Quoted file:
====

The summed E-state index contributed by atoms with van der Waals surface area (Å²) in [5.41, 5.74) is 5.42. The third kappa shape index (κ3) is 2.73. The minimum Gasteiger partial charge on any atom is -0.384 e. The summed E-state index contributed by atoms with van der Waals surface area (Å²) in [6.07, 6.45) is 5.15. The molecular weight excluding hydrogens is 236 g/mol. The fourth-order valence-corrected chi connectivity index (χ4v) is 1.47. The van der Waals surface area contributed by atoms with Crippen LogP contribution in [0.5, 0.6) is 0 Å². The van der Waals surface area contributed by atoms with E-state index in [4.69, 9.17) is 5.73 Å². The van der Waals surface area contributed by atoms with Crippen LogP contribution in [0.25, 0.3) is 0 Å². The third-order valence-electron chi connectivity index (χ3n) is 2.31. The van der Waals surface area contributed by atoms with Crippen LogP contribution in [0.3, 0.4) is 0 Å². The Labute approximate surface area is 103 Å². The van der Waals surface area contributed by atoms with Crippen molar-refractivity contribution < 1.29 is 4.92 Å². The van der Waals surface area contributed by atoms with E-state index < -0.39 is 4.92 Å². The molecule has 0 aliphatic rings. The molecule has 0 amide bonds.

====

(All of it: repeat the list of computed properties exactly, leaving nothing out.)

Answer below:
The summed E-state index contributed by atoms with van der Waals surface area (Å²) in [5.41, 5.74) is 5.42. The third kappa shape index (κ3) is 2.73. The minimum Gasteiger partial charge on any atom is -0.384 e. The summed E-state index contributed by atoms with van der Waals surface area (Å²) in [6.07, 6.45) is 5.15. The molecular weight excluding hydrogens is 236 g/mol. The fourth-order valence-corrected chi connectivity index (χ4v) is 1.47. The van der Waals surface area contributed by atoms with Crippen LogP contribution in [0.5, 0.6) is 0 Å². The van der Waals surface area contributed by atoms with E-state index in [4.69, 9.17) is 5.73 Å². The van der Waals surface area contributed by atoms with Crippen LogP contribution in [0.25, 0.3) is 0 Å². The third-order valence-electron chi connectivity index (χ3n) is 2.31. The van der Waals surface area contributed by atoms with Crippen LogP contribution in [0.3, 0.4) is 0 Å². The Labute approximate surface area is 103 Å². The van der Waals surface area contributed by atoms with Crippen molar-refractivity contribution < 1.29 is 4.92 Å². The van der Waals surface area contributed by atoms with E-state index < -0.39 is 4.92 Å². The molecule has 0 aliphatic rings. The molecule has 0 amide bonds.